Taxes and other "unavoidables"
Fees that we consider to be taxes and other "unavoidables" include: State/Local Taxes and recording fees. These fees will most likely have to be paid regardless of the lender you choose. If some lenders don't quote you fees that included taxes and other unavoidable fees, don't assume that you won't have to pay them. It probably means that the lender who doesn't tell you about the fee hasn't done the research necessary to provide accurate closing costs.

Lender Fees
Fees such as origination and discount points are retained by the lender and are used to provide you with the lowest rates possible. NOTE: We do NOT charge a processing fee or an underwriting fee.

This is the category of fees that you should compare very closely from lender to lender before making a decision.

Prepaid Items
You may be asked to prepay some items at closing that will actually be due in the future. These fees are sometimes referred to as prepaid items.

One of the more common required prepaid items is called "per diem interest" or "interest due at closing." All of our mortgages have payment due dates of the 1st of the month. If your loan is closed on any day other than the first of the month, you'll pay interest, from the date of closing through the end of the month. For example, if the loan is closed on June 15, we'll collect interest from June 15 through June 30 at closing. This also means that you won't make your first mortgage payment until August 1. This type of charge should not vary from lender to lender, and does not need to be considered when comparing lenders. All lenders will charge you interest beginning one the day the loan funds are disbursed. It is a simple matter of when it will be collected.

If an escrow or impound account will be established, you will make an initial deposit into the escrow account at closing so that sufficient funds are available to pay the bills when they become due.

If your loan requires mortgage insurance, up to two months of the mortgage insurance will be collected at closing. Whether or not you must purchase mortgage insurance depends on the size of the down payment you make.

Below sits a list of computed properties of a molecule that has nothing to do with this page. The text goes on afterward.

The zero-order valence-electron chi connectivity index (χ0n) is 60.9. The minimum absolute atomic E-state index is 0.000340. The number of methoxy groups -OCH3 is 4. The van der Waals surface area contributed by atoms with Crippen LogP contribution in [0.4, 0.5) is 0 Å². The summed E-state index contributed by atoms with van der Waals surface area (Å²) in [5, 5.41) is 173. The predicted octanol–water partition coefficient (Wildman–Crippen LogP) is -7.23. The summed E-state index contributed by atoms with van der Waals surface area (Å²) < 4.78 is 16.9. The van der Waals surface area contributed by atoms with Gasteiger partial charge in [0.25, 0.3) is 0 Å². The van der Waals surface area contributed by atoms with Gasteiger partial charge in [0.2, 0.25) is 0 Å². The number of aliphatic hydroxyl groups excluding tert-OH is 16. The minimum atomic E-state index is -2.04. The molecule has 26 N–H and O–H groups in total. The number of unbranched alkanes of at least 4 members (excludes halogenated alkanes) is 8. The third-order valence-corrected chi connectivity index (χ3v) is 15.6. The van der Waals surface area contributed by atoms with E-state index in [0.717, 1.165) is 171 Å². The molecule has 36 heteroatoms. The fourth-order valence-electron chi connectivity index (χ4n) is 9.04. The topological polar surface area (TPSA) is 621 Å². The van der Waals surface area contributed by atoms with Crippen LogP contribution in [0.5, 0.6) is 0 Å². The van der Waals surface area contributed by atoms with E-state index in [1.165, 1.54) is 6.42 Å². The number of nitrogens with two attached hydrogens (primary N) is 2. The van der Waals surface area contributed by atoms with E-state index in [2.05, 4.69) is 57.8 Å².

If your loan is a purchase, you'll also need to pay for your first year's homeowner's insurance premium prior to closing. We consider this to be a required advance.

What is title insurance and why do I need it?
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If you've ever purchased a home before, you may already be familiar with the benefits and terms of title insurance. But if this is your first hoe loan or you are refinancing, you may be wondering why you need another insurance policy.

The answer is simple: The purchase of a home is most likely one of the most expensive and important purchases you will ever make. You, and especially your mortgage lender, want to make sure the property is indeed yours: That no individual or government entity has any right, lien, claim or encumbrance on your property.

The function of a title insurance company is to make sure your rights and interests to the property are clear, that transfer of title takes place efficiently and correctly, and that your interests as a homebuyer are fully protected.

Title insurance companies provide services to buyers, sellers, real estate developers, builders, mortgage lenders, and others who have an interest in real estate transfer. Title companies typically issue two types of title policies:

  1. Owner's Policy: This policy covers you, the homebuyer.
  2. Lender's Policy: This policy covers the lending institution over the life of the loan.

Both types of policies are issued at the time of closing for a one-time premium, if the loan is a purchase. If you are refinancing your home, you probably already have an owner's policy that was issued when you purchased the property, so we'll only require that a lender's policy be issued.

Before issuing a policy, the title company performs an in-depth search of the public records to determine if anyone other than you has an interest in the property. The search may be performed by title company personnel using either public records or, more likely, the information contained in the company's own title plant.

Once a title is issued, if any claim covered under your policy is ever filed against your property, the title company will pay the legal fees involved in the defense our your rights. They are also responsible to cover losses arising from a valid claim. This protection remains in effect as long as you or your heirs own the property.

The fact that title companies try to eliminate risks before they develop makes title insurance significantly different from other types of insurance. Most forms of insurance assume risks by providing financial protection through a pooling of risks for losses arising from an unforeseen future event, say a fire, accident or theft. One the other hand, the purpose of title insurance is to eliminate risks and prevent losses caused by defects in title that may have happened in the past.

This risk elimination has benefits to both the homebuyer and the title company. it minimizes the chances that adverse claims might be raised, thereby reducing the number of claims that have to be defended or satisfied. This keeps costs down for the title company and the premiums low for the homebuyer.

How will a past bankruptcy or foreclosure affect my ability to obtain a new mortgage?
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Bankruptcy (Chapter 7 or Chapter 11):
A four-year waiting period is required, measured from the discharge or dismissal date of the bankruptcy action.

Bankruptcy (Chapter 13):